Installing a Hunter Valve

We recommend that you follow these guidelines when installing your valves:

Valve Orientation

Each valve has an inlet and an outlet. An arrow is molded into the body of each Hunter valve that indicates the direction that water should flow.

Use nipples with "cut" threads rather than fittings with molded threads.

From brand to brand, there can be a substantial variation in the thread size of molded threaded pipe fittings (such as male adapters). When used with any type of valve, this variability in size can lead to fittings which can be "too tight" with some brands and "not tight enough" with others. Using nipples with cut threads will help to avoid these problems.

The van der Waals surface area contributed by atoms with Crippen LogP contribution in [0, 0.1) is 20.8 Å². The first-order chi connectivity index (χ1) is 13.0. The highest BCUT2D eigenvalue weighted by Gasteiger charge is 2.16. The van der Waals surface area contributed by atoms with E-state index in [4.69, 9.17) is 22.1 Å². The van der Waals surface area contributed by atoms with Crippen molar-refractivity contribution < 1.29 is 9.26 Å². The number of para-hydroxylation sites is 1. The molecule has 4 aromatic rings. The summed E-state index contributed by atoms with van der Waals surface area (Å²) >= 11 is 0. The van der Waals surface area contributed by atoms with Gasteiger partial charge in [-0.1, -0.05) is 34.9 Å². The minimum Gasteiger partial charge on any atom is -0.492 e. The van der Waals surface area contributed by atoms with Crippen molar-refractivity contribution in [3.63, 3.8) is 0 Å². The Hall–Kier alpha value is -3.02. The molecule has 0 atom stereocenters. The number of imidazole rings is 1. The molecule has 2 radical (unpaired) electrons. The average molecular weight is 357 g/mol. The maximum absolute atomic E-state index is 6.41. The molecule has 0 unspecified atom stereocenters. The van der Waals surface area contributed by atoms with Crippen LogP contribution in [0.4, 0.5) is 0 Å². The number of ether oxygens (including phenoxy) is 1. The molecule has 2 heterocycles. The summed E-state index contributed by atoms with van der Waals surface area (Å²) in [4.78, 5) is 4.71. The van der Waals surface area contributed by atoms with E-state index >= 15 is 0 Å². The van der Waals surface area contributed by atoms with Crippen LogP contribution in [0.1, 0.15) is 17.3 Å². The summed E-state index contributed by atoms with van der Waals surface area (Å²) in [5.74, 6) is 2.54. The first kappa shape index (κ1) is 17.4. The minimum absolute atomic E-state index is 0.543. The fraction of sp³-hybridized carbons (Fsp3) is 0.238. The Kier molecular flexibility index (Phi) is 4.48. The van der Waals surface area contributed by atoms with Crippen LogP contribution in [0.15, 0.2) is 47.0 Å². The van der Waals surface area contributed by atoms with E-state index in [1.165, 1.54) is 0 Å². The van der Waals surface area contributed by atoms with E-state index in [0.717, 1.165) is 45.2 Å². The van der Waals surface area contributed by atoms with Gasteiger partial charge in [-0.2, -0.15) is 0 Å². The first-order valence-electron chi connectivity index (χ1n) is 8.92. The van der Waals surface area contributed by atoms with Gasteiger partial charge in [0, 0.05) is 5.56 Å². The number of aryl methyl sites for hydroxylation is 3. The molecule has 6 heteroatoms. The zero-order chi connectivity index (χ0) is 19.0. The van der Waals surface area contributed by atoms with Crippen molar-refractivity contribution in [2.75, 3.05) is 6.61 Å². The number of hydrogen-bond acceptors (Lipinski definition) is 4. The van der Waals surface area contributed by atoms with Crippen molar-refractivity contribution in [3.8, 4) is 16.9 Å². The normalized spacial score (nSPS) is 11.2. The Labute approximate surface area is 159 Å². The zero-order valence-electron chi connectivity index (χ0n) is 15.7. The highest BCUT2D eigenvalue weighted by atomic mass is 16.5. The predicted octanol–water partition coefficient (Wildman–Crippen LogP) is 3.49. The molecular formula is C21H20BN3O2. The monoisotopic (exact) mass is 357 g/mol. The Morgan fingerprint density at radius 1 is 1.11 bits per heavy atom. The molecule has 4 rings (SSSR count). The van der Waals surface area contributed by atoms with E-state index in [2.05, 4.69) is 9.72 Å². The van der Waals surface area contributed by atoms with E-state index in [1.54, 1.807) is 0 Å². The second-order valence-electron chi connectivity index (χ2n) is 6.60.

Use teflon paste on the threads of the nipple in lieu of teflon tape.

Teflon paste will fill in the voids between the threads of the valve and nipple. In contrast, teflon tape tends to add dimension to the nipple, making a tighter fit than necessary between the fitting and the valve. As a general rule of thumb, hand-tighten the nipple into the valve, then tighten 1/4 turn more using a wrench. While not a hard and fast rule, in almost every case this will provide a correctly installed, leak-free connection. When tightening the nipple, do not use the solenoid or flow control as a grip handle.

Use waterproof wire connectors to connect solenoid wires to low voltage irrigation wire in the valve box.

Connections that are not waterproof will corrode causing too much electrical resistance. This high resistance will blow fuses or circuit breakers in the controller.


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